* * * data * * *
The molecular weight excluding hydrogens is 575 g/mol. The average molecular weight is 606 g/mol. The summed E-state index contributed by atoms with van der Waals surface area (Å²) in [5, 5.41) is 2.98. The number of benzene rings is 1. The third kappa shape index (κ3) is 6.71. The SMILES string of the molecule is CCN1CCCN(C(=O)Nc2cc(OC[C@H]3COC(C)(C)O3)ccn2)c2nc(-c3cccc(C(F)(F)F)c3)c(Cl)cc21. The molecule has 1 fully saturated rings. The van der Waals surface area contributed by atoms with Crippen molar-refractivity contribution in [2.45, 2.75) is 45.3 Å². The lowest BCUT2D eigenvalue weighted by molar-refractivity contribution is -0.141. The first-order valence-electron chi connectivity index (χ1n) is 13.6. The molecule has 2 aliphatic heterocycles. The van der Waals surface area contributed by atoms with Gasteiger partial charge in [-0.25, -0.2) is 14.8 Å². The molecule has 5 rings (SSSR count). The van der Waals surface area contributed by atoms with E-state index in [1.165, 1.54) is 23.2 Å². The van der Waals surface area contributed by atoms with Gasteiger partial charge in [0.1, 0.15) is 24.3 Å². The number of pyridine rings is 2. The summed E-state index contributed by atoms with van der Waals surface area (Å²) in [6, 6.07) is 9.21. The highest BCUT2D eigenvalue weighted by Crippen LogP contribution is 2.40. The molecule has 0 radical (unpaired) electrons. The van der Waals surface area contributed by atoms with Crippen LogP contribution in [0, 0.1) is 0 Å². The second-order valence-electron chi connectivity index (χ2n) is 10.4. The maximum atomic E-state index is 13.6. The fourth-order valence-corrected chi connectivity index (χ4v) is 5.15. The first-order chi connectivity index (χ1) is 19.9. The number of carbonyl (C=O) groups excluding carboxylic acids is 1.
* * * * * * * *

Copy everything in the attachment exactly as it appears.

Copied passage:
The molecular weight excluding hydrogens is 575 g/mol. The average molecular weight is 606 g/mol. The summed E-state index contributed by atoms with van der Waals surface area (Å²) in [5, 5.41) is 2.98. The number of benzene rings is 1. The third kappa shape index (κ3) is 6.71. The SMILES string of the molecule is CCN1CCCN(C(=O)Nc2cc(OC[C@H]3COC(C)(C)O3)ccn2)c2nc(-c3cccc(C(F)(F)F)c3)c(Cl)cc21. The molecule has 1 fully saturated rings. The van der Waals surface area contributed by atoms with Crippen molar-refractivity contribution in [2.45, 2.75) is 45.3 Å². The lowest BCUT2D eigenvalue weighted by molar-refractivity contribution is -0.141. The first-order valence-electron chi connectivity index (χ1n) is 13.6. The molecule has 2 aliphatic heterocycles. The van der Waals surface area contributed by atoms with Gasteiger partial charge in [-0.25, -0.2) is 14.8 Å². The molecule has 5 rings (SSSR count). The van der Waals surface area contributed by atoms with E-state index in [1.165, 1.54) is 23.2 Å². The van der Waals surface area contributed by atoms with Gasteiger partial charge in [0.1, 0.15) is 24.3 Å². The number of pyridine rings is 2. The summed E-state index contributed by atoms with van der Waals surface area (Å²) in [6, 6.07) is 9.21. The highest BCUT2D eigenvalue weighted by Crippen LogP contribution is 2.40. The molecule has 0 radical (unpaired) electrons. The van der Waals surface area contributed by atoms with Crippen LogP contribution in [0, 0.1) is 0 Å². The second-order valence-electron chi connectivity index (χ2n) is 10.4. The maximum atomic E-state index is 13.6. The fourth-order valence-corrected chi connectivity index (χ4v) is 5.15. The first-order chi connectivity index (χ1) is 19.9. The number of carbonyl (C=O) groups excluding carboxylic acids is 1.